UK Markets close in 6 hrs 1 min

Dignity’s biggest investor ‘cannot trust’ chairman as board battle heats up

Holly Williams, PA Deputy City Editor
·3-min read

Dignity’s biggest investor has claimed it uncovered “very serious issues” in the firm’s pre-paid funerals business as it steps up its campaign to oust executive chairman Clive Whiley.

In an open letter to shareholders, Phoenix Asset Management Partners said it can “no longer trust” Dignity boss Mr Whiley due to his actions after raising the matter with him, despite having originally pushed for his appointment at the firm.

Phoenix said: “We don’t think it is in the best interests of Dignity and its shareholders for him to be involved with the business.

“This is because, as part of our work assisting the company this year, we uncovered what we believe are some very serious issues in the prepaid funeral plan business.”

Phoenix, which owns a 29.9% stake in Dignity, said it sent all the information it had uncovered on the pre-paid funerals issues to Mr Whiley ahead of the firm’s annual results.

“In our view, his subsequent actions in dealing with the matter, internally and externally, left us no choice but to seek his removal as a director,” it added.

But Phoenix said it could not reveal further details of the pre-paid funerals issues due to a confidentiality agreement with Dignity.

The latest salvo fired in the tussle with Dignity’s board comes after Dignity accused Phoenix on Tuesday of seeking to take control of the firm without paying a bid premium.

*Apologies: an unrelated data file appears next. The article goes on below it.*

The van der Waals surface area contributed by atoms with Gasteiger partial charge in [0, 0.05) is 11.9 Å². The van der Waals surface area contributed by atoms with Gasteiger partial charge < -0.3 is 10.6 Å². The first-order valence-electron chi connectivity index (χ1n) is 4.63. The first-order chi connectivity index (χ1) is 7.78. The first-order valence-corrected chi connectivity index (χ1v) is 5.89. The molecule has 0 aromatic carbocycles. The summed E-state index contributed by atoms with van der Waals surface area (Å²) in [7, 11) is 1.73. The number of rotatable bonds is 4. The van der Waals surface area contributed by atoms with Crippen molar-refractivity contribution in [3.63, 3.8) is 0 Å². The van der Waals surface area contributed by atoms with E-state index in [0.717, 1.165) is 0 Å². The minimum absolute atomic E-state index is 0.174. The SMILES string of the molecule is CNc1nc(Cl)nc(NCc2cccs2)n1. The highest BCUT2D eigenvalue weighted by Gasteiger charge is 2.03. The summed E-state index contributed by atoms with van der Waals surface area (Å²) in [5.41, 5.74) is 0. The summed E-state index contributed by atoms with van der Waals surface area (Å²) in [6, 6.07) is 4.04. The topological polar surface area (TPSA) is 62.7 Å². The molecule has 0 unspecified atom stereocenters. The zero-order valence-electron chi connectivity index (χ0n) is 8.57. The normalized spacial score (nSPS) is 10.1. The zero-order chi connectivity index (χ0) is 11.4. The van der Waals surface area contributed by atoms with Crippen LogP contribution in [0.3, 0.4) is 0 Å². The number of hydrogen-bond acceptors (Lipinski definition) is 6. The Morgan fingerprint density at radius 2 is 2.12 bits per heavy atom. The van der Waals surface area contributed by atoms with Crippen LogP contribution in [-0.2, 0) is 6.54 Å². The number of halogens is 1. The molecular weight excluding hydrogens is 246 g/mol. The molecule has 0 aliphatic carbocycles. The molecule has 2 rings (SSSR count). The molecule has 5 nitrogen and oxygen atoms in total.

The company will hold a meeting on April 22 for investors to vote on the proposal by Phoenix to remove Mr Whiley and replace him with its own founder and chief investment officer, Gary Channon.

Dignity, the UK’s only listed funeral provider, said the move was “wholly unnecessary” and said Phoenix was acting in its “own self-interest”.

But as the bid to win over shareholders ramped up, Phoenix said: “We tried our very best to work with Clive in a collaborative and transparent way.

“Our approach was not reciprocated, and the pre-need issue was the final straw, so we asked the board to remove him.”

It added: “We must also apologise because we were instrumental in Clive’s appointment.

“We received advice from people we trusted to avoid working with him.

“Regrettably, we ignored them.”

On first calling for the vote to remove Mr Whiley, Phoenix claimed that it is not looking to take control of the board and pledged not to increase its stake.

But Dignity has since revealed that Phoenix was preparing a formal takeover bid for the firm in the second quarter of last year when shares were low, only for the approach to have been shelved as the stock recovered.

The Financial Conduct Authority is set to regulate pre-paid funerals in 2022 following concerns about misleading and high-pressure sales tactics in the sector.

The Competition and Markets Authority (CMA) has also been leading an investigation into the funeral sector, which started in 2018.

Last December, the CMA concluded that funerals were costing consumers too much, and made a series of recommendations.

Dignity has been undertaking a widespread review as part of a turnaround, which is set to conclude in the second quarter.

The firm also refused to disclose details on the pre-paid funeral issues raised by Phoenix.

A spokesman for Dignity said: “The funeral plan sector is undergoing a complex consultation process with the FCA, with regulatory oversight to come into force in 2022.

“It is of the upmost importance that considered and correct process is followed.”